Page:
Rhythm Kitchen’s Julie Maag says motherhood prepared her well for the restaurant business.
From one woman to another, Rhythm Kitchen Music Café appears to be in good hands. Motherly hands, even.
That’s among the ways Rhythm Kitchen owner Julie Maag describes herself. She’s a mother of four, but she also might be a mother figure for the 10 or so employees of her New Orleans-influenced restaurant at 305 SW Water St. in Peoria.
‘She had her own vision of what she wanted the place to be… and she hit it.’—Jason Zeck
Some of those employees have worked for a decade or more at an eatery that opened in 1999. Maag once was their peer. In 2019 she purchased Rhythm Kitchen, where for the previous 13 years she was a server.
“Customers like to see the same faces when they come in. I try to take good care of them,” Maag said about her staff. “In the way that I’m a mom at home, I try to be a mom here.”
It’s appropriate, then, that the riverfront restaurant’s aroma might conjure a mom’s kitchen. Particularly if that mom is from the bayou.
Gumbo, crawfish etouffee and shrimp creole are among the creations Maag and longtime Rhythm Kitchen chef Jason Zeck produce. Meatloaf, salmon, salads and vegetarian fare also are on the menu.
Much of it is no different from the base founding owner Shelley Lenzini created before she retired and sold her business to Maag. The interior, a blend of Bourbon Street baubles and avant-garde artwork, also resembles Lenzini’s era.
But the “Music Café” part of the restaurant’s name might now be a misnomer. Maag decided to no longer feature live entertainment, which had been a Rhythm Kitchen staple. Obvious costs and hidden ones, like music-licensing fees, were among the reasons, according to Maag.
There was another, more ambient reason.
“We have a higher percentage of calls asking if we have music, because they don’t want us to,” Maag said. “People want to sit together and talk. They want to visit with their friends, enjoy a meal and hear each other. I want people to sit down, dine and have conversations.
“Some customers are having a hard time understanding that. They just want live music. But for a small restaurant like this with a limited amount of seats, people will come in to see the live music early in the night and stay all night. I’m not turning tables, and I’m not selling food.”
Once the coronavirus pandemic surged in early 2020, Rhythm Kitchen couldn’t play host to live music. Selling food also became problematic. Indoor dining was banned, and Maag had almost no infrastructure to support carry-out orders and curbside delivery.
Maag pared payroll. Almost all the furloughed employees returned after COVID abated, she said. A website in need of an update received one, along with capability for online ordering. Overdue cosmetic changes, like a new floor, were undertaken.
“For as ugly as the shutdown was for everybody and their families, she made a lot of good come out of it,” Zeck said about his boss. “We didn’t sit and hem and haw and wallow, like ‘What are we going to do?’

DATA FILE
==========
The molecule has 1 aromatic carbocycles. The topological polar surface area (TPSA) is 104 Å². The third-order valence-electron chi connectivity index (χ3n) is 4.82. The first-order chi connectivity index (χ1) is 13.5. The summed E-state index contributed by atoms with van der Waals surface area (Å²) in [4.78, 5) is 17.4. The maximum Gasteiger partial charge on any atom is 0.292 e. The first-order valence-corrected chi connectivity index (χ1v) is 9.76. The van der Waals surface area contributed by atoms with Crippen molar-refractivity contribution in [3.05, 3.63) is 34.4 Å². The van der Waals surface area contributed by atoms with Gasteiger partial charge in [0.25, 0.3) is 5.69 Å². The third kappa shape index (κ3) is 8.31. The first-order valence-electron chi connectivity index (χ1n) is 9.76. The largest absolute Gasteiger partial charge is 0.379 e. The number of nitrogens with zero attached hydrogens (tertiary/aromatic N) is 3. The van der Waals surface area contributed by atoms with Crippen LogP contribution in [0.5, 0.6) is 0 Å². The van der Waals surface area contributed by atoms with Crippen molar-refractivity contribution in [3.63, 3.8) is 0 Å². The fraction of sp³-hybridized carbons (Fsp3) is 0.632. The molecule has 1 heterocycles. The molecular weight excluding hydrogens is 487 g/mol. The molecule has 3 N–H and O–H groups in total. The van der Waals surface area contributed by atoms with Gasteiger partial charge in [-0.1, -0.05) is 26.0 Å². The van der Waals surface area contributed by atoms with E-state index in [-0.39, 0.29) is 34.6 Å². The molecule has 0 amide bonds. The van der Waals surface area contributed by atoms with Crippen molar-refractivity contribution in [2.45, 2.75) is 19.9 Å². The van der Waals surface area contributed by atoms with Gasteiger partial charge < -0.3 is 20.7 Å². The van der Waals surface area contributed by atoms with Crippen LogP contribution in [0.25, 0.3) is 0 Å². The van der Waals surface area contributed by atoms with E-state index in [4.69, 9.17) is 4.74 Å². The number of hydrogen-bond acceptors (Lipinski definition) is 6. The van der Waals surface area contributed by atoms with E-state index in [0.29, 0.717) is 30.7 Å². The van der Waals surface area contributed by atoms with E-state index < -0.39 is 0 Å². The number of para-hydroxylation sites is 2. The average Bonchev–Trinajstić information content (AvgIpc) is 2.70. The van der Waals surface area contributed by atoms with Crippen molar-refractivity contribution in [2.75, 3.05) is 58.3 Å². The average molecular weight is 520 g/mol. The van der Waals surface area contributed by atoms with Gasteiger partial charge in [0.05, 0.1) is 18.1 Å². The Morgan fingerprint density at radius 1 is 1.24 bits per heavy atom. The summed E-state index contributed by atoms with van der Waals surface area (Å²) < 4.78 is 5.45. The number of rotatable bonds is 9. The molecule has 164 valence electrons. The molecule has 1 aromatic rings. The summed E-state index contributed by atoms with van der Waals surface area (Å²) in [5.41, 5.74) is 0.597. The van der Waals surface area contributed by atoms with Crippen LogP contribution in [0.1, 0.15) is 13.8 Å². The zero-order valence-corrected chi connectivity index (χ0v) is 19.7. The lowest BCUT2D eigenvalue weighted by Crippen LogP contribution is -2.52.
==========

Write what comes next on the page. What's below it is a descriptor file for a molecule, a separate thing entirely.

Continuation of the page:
“She had her own vision of what she wanted the place to be and needed to be, and she hit it. I give her a ton of credit for that.”
It seems to have worked. Post-shutdown business has more than rebounded, according to Maag.
“We’re breaking records right now,” she said. “I just have a great staff. I’m pretty scrappy, too.”
The scrappiness might relate to Maag’s relatively less common status in the restaurant business, at least in central Illinois—a female owner, as was Lenzini.
Maag suggested the major difference between male and female restaurateurs might lie in how they’re able to balance their personal and professional lives.
“I can handle the cooking here, plus paying the bills, plus making the calls. I wear a lot of hats, and I have always,” she said. “As a mother homeschooling her kids and keeping a house and keeping a job, I’ve always done that. And it translates well to this.”
Said Zeck: “She’s a mother, and she’s a good one, and she takes that mentality and adapts it to owning a restaurant. It speaks to her organization and her work ethic as an owner, as a mother—all of that gets wrapped up.”
There might be compromises.
Maag cited recent high school homecoming celebrations in which some of her children participated. Usually, they take place during prime time in the restaurant business.
“I want to be home helping my daughters with their hair, but I’m here,” Maag said. “But on the other side of that coin is they come here with their friends to eat dinner, so I get to be part of it in a different way, where most moms don’t.”
Most moms might not work with their children, either. But Julie and Brody Maag’s teenagers, Angus and Scarlett, pitch in at Rhythm Kitchen. It’s practical, but it might also be educational.
“I hope that when they work with me, they see what goes into running the business and they can appreciate that,” Julie Maag said. “That’s how I spend time with them.”
Maag also spends time assessing the small-business scene in Downtown Peoria and the Warehouse District. Rhythm Kitchen’s location straddles both.
The steady addition of new restaurants, bars and other enterprises in the area has prompted Maag to shelve the possibility of moving. Representatives from Peoria Heights, with its Restaurant Row along Prospect Road, have been persistent suitors.
“We’ve had some offers and talked about it, but only a momentary conversation, because I really think it’s important to be down here,” Maag said. “I just feel like we’ve been here so long, and if things are starting to grow, we should stay.”
Expect Maag to stay most days and nights at Rhythm Kitchen, too. Motherhood can be a 24/7 duty, after all.
“If I weren’t here, it would be like having someone to my house for dinner and not being there,” Maag said. “It’s like a home. It’s like a second home.”